An escalating dispute between Turkey and the Netherlands comes just days before the Dutch elections amid a campaign dominated by issues of identity. Hundreds of pro-Turkey protesters scuffled with police in Rotterdam on Sunday (12 March). The image of Turkish flag-waving protesters clashing with riot police may affect the outcome of the election. Although the situation may seem to play into the hands of Geert Wilders and his anti-immigrant platform, some say Prime Minister Mark Rutte may have bolstered his image as a tough leader who refuses to bow down to Turkish threats.

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People gather outside the Turkish consulate in Rotterdam, to welcome the Turkish Family Minister Fatma Betul Sayan Kaya, who travelled there by land, after Turkish Foreign Minister Mevlut Cavusoglu's flight was barred from landing by the Dutch governmentYves Herman/Reuters
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Demonstrators protest outside the Turkish consulate in RotterdamYves Herman/Reuters
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A large image of Turkish President Recep Tayyip Erdogan placed outside the Turkish consulate during protests in RotterdamDylan Martinez/Reuters

Rutte enraged Ankara by refusing to let Turkey's foreign minister land in the Netherlands on Saturday (11 March) and denying the country's family and social policies minister access to the Turkish Consulate in Rotterdam. Turkish President Recep Tayyip Erdogan responded by calling the Dutch "Nazi remnants." The diplomatic row comes at a time when relations between Turkey and the European Union have been steadily worsening, especially in the wake of Erdogan's actions since last year's failed coup. More than 41,000 people have been arrested and 100,000 civil servants fired from their jobs.

Turkey summoned the Dutch envoy in Ankara on Monday (13 March) to complain about the actions of Rotterdam police against Turkish protesters over the weekend, foreign ministry sources said, as the row over Ankara's political campaigning abroad widened.

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Turkey's Family Minister Fatma Betul Sayan Kaya (C) arrives at the Ataturk International airport in Istanbul, after being expelled from the Netherlands and escorted back to Germany by Dutch policeOzan Kose/AFP
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Turkish President Recep Tayyip Erdogan gestures as he speaks in Istanbul on 12 March 2017Ozan Kose/AFP
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Demonstrators clash with riot police during running battles in the streets near the Turkish consulate in RotterdamDylan Martinez/Reuters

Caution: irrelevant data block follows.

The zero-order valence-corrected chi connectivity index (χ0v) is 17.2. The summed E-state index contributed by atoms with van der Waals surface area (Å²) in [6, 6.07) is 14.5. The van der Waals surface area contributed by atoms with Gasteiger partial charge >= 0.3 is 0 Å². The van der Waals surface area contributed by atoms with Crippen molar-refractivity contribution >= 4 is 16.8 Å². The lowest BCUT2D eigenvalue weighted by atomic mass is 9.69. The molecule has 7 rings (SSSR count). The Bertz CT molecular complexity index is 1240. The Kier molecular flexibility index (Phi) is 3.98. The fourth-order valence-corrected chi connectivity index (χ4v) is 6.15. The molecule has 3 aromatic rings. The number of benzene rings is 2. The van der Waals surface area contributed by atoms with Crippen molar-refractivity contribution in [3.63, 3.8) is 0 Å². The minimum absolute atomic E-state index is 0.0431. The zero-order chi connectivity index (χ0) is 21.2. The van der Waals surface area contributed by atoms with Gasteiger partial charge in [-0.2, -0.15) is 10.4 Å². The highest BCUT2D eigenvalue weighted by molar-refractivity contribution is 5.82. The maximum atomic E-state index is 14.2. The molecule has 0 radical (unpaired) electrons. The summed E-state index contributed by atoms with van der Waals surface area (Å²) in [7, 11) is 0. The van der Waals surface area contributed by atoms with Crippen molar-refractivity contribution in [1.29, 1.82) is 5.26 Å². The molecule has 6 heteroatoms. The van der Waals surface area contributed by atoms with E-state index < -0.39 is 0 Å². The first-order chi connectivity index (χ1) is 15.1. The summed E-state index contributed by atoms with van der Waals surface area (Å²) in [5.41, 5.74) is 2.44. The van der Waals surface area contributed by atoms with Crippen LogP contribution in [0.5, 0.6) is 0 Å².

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Riot police use horses to remove demonstrators outside the Turkish consulate in RotterdamYves Herman/Reuters
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Riot police clash with demonstrators in the streets near the Turkish consulate in RotterdamDylan Martinez/Reuters
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Policemen stand by a black wreath erected by the Turkish association for International Peace and Friendship (Ubdder) at blockade put in place by the Dutch embassy, after the area was sealed off for 'security reasons' as a crisis escalated between Turkey and The NetherlandsAdem Altan/AFP

The protests, which were held in Rotterdam and Istanbul, came after the Netherlands joined other European countries in stopping Turkish politicians holding rallies, due to fears that tensions in Turkey might spill over into their expatriate communities. Demonstrations were also held outside the Dutch Consulate in Istanbul. The rallies are intended to drum up support among Turks living in Europe to back a referendum (16 April) to move the country from a parliamentary to a presidential republic, giving Erdogan more powers including appointing ministers, choosing judges and enacting laws.

With just days until the Dutch election, which will be held on 15 March, Rutte said he was doing everything to de-escalate the fall out. The Dutch government is fearful of any pro-Erdogan rallies sowing division within the Netherlands' Turkish population during already-heightened tensions in the country.

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Protestors wave Turkish national flags as they shout slogans during a demonstration late in front of the consulate of the Netherlands in IstanbulYasin Akgul/AFP
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People shout slogans during a protest in front of the Dutch Consulate in IstanbulOsman Orsal/Reuters
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People chant slogans in front of the Dutch Consulate in IstanbulChris McGrath/Getty Images
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People shout slogans during a protest in front of the Dutch Consulate in IstanbulOsman Orsal/Reuters
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Women protest in front of a window reflecting the Dutch Consulate in IstanbulChris McGrath/Getty Images
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A protester waves a Turkish national flag in front of the Dutch Consulate in IstanbulYasin Akgul/AFP
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A man looks at a newspapers bearing headlines concerning diplomatic tensions between Turkey and The Netherlands in IstanbulOzan Kose/AFP